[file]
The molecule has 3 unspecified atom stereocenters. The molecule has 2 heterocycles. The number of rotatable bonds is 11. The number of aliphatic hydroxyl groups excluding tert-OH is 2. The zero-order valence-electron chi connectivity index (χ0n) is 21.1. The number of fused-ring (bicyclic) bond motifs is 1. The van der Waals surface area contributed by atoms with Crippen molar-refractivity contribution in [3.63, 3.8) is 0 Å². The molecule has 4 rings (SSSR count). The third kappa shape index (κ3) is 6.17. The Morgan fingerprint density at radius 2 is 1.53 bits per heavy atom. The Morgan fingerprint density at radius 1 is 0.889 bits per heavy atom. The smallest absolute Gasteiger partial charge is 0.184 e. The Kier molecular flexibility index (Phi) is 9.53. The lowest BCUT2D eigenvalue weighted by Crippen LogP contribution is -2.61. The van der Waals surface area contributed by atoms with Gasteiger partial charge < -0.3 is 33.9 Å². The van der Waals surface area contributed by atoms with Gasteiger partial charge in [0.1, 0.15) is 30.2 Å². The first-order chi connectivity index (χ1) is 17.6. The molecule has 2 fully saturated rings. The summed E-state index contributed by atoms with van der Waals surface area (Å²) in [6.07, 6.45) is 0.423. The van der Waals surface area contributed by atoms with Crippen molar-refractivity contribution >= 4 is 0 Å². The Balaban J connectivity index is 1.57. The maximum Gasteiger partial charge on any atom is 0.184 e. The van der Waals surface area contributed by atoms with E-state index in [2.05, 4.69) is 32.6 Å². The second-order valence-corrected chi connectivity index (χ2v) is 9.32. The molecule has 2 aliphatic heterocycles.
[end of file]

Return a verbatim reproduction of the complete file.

The molecule has 3 unspecified atom stereocenters. The molecule has 2 heterocycles. The number of rotatable bonds is 11. The number of aliphatic hydroxyl groups excluding tert-OH is 2. The zero-order valence-electron chi connectivity index (χ0n) is 21.1. The number of fused-ring (bicyclic) bond motifs is 1. The van der Waals surface area contributed by atoms with Crippen molar-refractivity contribution in [3.63, 3.8) is 0 Å². The molecule has 4 rings (SSSR count). The third kappa shape index (κ3) is 6.17. The Morgan fingerprint density at radius 2 is 1.53 bits per heavy atom. The Morgan fingerprint density at radius 1 is 0.889 bits per heavy atom. The smallest absolute Gasteiger partial charge is 0.184 e. The Kier molecular flexibility index (Phi) is 9.53. The lowest BCUT2D eigenvalue weighted by Crippen LogP contribution is -2.61. The van der Waals surface area contributed by atoms with Gasteiger partial charge < -0.3 is 33.9 Å². The van der Waals surface area contributed by atoms with Gasteiger partial charge in [0.1, 0.15) is 30.2 Å². The first-order chi connectivity index (χ1) is 17.6. The molecule has 2 fully saturated rings. The summed E-state index contributed by atoms with van der Waals surface area (Å²) in [6.07, 6.45) is 0.423. The van der Waals surface area contributed by atoms with Crippen molar-refractivity contribution >= 4 is 0 Å². The Balaban J connectivity index is 1.57. The maximum Gasteiger partial charge on any atom is 0.184 e. The van der Waals surface area contributed by atoms with E-state index in [2.05, 4.69) is 32.6 Å². The second-order valence-corrected chi connectivity index (χ2v) is 9.32. The molecule has 2 aliphatic heterocycles.